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EDITOR'S CHOICE: cynthia linville's

Traci Gourdine

Red Sky by Allyson Seconds

Red Sky by Allyson Seconds


By Traci Gourdine
July 21, 1996, Sunday, Valencia, CA
Fire in the hills. We watched the night glow with flames
a bright orange rose
between the breasts of hill.

It was beautiful to watch
and I wanted it to last forever. At this safe distance
devastation has a fascinating appeal.

One of us drove by car to the brink
of fire. Valerie was out and tracked
the smoke to its source.
how it all can explode suddenly into embers.
Afterwards, she and a friend found a batting range
and they hit balls, aimed right at the burning belly
of Saturday night.

Artists are often drawn to flame
the feel of sting of heat, the song of rupturing life.

And now this morning
I point out the hills where the fire stormed
The ground looks unsinged from our long distance
It is difficult to pin point where it had been
Water and daylight have erased everything
we look away disinterested.
patch of earth, scalding sky
the air so still.

Heart Hangs On by Allyson Seconds

Heart Hangs On by Allyson Seconds


By Traci Gourdine

We slipped spare pennies
and a few precious dimes
into the thin crack of our elementary school

We imagined a small pile would grow there
and once we were gone
far grown with small children of our own
someone would find those coins
and marvel at their wealth of good luck

Somehow four girls
in lazy socks and unraveling braids
knew the only way
to treasure is through

We never guessed
that all we had known
all that we lived
could be razed and flattened
into six lane highways or shopping malls

The once familiar scent of fallen leaves
wet beneath our rubber boots
the scent of our innocence
cinnamon oranges, bologna and cheese empty lunch boxes
wax of crayons, new shoes with the boy and dog in the heel
would all retreat

As adult I now hear sorrow
in the cries of Canadian geese
lonely dogs answer back
the neighboring yards sing
with fear not warning

Still overhead
the sky shows her belly to us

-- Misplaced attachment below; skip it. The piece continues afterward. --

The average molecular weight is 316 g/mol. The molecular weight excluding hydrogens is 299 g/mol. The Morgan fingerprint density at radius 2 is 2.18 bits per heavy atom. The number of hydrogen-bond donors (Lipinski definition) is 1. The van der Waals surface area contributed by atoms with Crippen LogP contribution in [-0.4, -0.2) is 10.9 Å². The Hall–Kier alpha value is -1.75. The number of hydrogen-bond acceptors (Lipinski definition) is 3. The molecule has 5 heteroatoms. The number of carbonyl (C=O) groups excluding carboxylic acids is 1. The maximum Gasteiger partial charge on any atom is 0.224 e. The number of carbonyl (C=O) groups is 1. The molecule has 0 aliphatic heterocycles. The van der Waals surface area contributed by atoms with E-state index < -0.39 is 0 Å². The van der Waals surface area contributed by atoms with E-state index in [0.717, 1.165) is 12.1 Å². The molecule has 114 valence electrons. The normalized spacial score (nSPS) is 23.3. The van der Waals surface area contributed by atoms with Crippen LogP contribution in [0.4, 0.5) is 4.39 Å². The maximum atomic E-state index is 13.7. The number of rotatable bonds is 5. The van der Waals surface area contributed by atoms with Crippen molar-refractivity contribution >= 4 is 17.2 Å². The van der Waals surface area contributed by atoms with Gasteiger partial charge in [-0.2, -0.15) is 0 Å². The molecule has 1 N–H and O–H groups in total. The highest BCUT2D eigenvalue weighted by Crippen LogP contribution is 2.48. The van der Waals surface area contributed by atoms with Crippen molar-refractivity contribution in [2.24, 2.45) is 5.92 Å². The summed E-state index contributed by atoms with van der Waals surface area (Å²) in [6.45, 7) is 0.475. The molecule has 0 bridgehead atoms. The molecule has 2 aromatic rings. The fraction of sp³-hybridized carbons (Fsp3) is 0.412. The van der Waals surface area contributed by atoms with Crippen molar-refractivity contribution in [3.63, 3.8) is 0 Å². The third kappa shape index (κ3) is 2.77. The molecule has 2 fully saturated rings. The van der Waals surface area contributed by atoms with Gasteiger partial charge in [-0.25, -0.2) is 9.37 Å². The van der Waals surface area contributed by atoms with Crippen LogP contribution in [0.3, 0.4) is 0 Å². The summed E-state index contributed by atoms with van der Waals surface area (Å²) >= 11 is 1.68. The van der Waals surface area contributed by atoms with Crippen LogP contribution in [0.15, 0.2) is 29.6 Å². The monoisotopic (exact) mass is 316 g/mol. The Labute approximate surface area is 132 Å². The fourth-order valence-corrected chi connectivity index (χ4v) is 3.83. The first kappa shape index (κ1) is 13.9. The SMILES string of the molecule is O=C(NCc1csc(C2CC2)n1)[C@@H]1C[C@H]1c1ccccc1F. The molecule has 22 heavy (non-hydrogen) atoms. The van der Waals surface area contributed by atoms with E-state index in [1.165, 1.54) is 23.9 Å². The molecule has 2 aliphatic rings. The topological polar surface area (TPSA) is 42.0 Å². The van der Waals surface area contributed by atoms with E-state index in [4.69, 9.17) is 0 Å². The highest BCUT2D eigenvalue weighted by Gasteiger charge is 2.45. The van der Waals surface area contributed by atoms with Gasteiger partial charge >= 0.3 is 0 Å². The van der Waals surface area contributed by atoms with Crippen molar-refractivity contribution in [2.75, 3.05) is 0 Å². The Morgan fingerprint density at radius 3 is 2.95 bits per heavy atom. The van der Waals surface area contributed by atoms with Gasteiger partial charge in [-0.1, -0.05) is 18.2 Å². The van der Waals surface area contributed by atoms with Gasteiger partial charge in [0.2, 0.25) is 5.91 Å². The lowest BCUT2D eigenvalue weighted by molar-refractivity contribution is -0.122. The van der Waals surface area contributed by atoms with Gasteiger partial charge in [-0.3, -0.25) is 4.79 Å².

As day bruises with light
and the glory of falling stars continue
rippling the black
meteors, those dead stones of light
whoop it up, a salute in passing

Watch how the sky rolls
over and shows herself
in a million different ways
Geese fly on as dogs bark
clawing at the fences
erected hard against them
and little girls will continue
to drop their dim
treasures into the dark
crevices of all that we mean
to destroy

Stand Alone by Ann Lamparski

Stand Alone by Ann Lamparski


By Traci Gourdine

birth coming
a readiness stills time
tides of new waters

crimson yet clear
a seizure of oozing

loud cries in harmony
urgent whispers straddle the room
walls bump
floors grind and sweat

from start to finish shadows
drop in reverence
so dear

lay low hard winds
stay sweet old grass

a quaking has come
spinning colors in this arrangement

here returns the new

Traci Gourdine by Jessica Eger

Traci Gourdine
Photograph by Jessica Eger

Traci Gourdine's poetry and stories have been published in numerous literary magazines and several anthologies. She is co-editor of Night is Gone, Day is Still Coming, an anthology of writing by young Native writers, as well as We Beg to Differ, poems by Sacramento poets against the Iraq war. Her poetry collections are Shrugged Burdens, Moving Out of Rhythm, Graceful Exits, Adjacent Planes, and most recently, Ringing in the Wild. For ten years she facilitated writing workshops within several California state prisons in the Arts in Corrections program for the William James Association. She is a professor of English at American River College in Sacramento, California.

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